MISSING HEADLINE

Marilyn's image fuels right-of-publicity row

Who can profit from the iconic image of Marilyn Monroe and thousands of other long-dead celebrities? Recent efforts by two federal courts and the California legislature to answer this complex question are doing little to resolve a heated legal debate with tens of millions in licensing fees at stake.

California first declared in 1985 that control over a deceased person's name, likeness, voice and image is descendible property that now endures 70 years beyond death. The California right-of-publicity law, among the broadest of the 28 or so states that offer protection, grants beneficiaries the ability to stop commercial uses of the celebrity's image — or profit from them. Thanks in part to the law, dead entertainers have become huge earners. Last year, Monroe's right of publicity reportedly earned more than $8 million for Anna Strasberg, the widow of acting coach Lee Strasberg, whom Monroe asked in her will to dispose of the leftovers (or "residuary" estate) she didn't give to anyone else.

Whether Strasberg and her licensing agent should be exploiting Monroe's fame was the subject of federal court decisions this year in California and New York. Both ruled against Strasberg, finding that individuals who died before 1985 could not grant publicity rights to anyone but their family members because the right to freely transfer such rights by will didn't exist when they died. For Monroe, who passed away in 1962 without a husband or kids, the California court held that the right of publicity fell into the public domain, allowing anyone to use the legendary bombshell's image to sell racy products like massage oils or underwear.

That's when the legislature stepped in. State senator Sheila Kuehl (D-Santa Monica), who starred in the 1959-63 CBS series "The Many Loves of Dobie Gillis," fast-tracked a bill backed by SAG and passed last Friday to override the decisions. It retroactively grants publicity rights to celebrities who died pre-1985 but says that if a will exists and the rights aren't specifically mentioned, they go to whomever the deceased granted the residuary, unless the person's family is already exploiting the rights.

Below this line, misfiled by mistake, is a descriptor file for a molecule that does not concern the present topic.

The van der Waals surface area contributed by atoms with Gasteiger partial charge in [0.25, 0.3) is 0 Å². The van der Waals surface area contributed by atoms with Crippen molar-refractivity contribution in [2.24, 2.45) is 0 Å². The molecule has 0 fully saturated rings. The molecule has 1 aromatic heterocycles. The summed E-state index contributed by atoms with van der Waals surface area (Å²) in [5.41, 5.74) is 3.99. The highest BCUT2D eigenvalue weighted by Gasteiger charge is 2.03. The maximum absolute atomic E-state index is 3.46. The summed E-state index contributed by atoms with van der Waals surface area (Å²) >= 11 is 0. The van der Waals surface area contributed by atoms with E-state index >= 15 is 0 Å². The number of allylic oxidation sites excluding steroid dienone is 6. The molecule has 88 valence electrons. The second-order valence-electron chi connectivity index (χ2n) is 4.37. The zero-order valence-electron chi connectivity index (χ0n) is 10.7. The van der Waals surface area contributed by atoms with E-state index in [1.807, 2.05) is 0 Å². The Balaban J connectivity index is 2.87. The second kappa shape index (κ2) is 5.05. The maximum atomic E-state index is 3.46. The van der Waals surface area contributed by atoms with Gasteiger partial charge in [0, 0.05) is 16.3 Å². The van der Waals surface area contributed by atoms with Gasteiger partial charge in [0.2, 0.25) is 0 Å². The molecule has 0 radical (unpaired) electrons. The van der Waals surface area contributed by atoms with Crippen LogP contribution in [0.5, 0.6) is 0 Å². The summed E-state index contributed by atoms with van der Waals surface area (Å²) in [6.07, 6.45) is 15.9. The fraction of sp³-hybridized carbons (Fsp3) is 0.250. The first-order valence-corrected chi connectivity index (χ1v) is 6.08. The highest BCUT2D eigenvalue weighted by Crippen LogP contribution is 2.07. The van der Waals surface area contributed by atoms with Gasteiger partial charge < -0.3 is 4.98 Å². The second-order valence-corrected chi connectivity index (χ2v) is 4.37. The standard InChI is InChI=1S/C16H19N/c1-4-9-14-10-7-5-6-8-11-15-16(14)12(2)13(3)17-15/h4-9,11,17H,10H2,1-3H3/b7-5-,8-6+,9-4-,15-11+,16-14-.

Confused? Attorney Surjit Soni, who represents the photo archive that won the California case against Strasberg, says the law would cause thousands of families of celebrities who died pre-1985 to lose valuable rights if their famous relative left his or her residuary estate to someone else without specifically bequeathing them the right of publicity — which, of course, nobody did because it wasn't descendible before 1985. He predicts a slew of litigation if the bill becomes law.

"Giving a broad grant of rights to the residuary beneficiary goes against 200 years of law and is designed to benefit one person: Anna Strasberg," Soni says.

Kuehl says the issue is larger than Strasberg and that the law would help carry out the intent of celebrities to give their assets to whomever they chose, be it family or a charity or an influential acting coach.

"Those to whom the celebrity entrusts his or her image are the best to determine how it is used," she says, adding that she authored the bill only after the California judge noted a lack of clarity in state law.

California's celebrity governor, Arnold Schwarzenegger, has not indicated whether he will sign the bill. If he does, Soni says he'll sue to prevent its enforcement, meaning the issue, unlike the celebrities, likely is far from dead.
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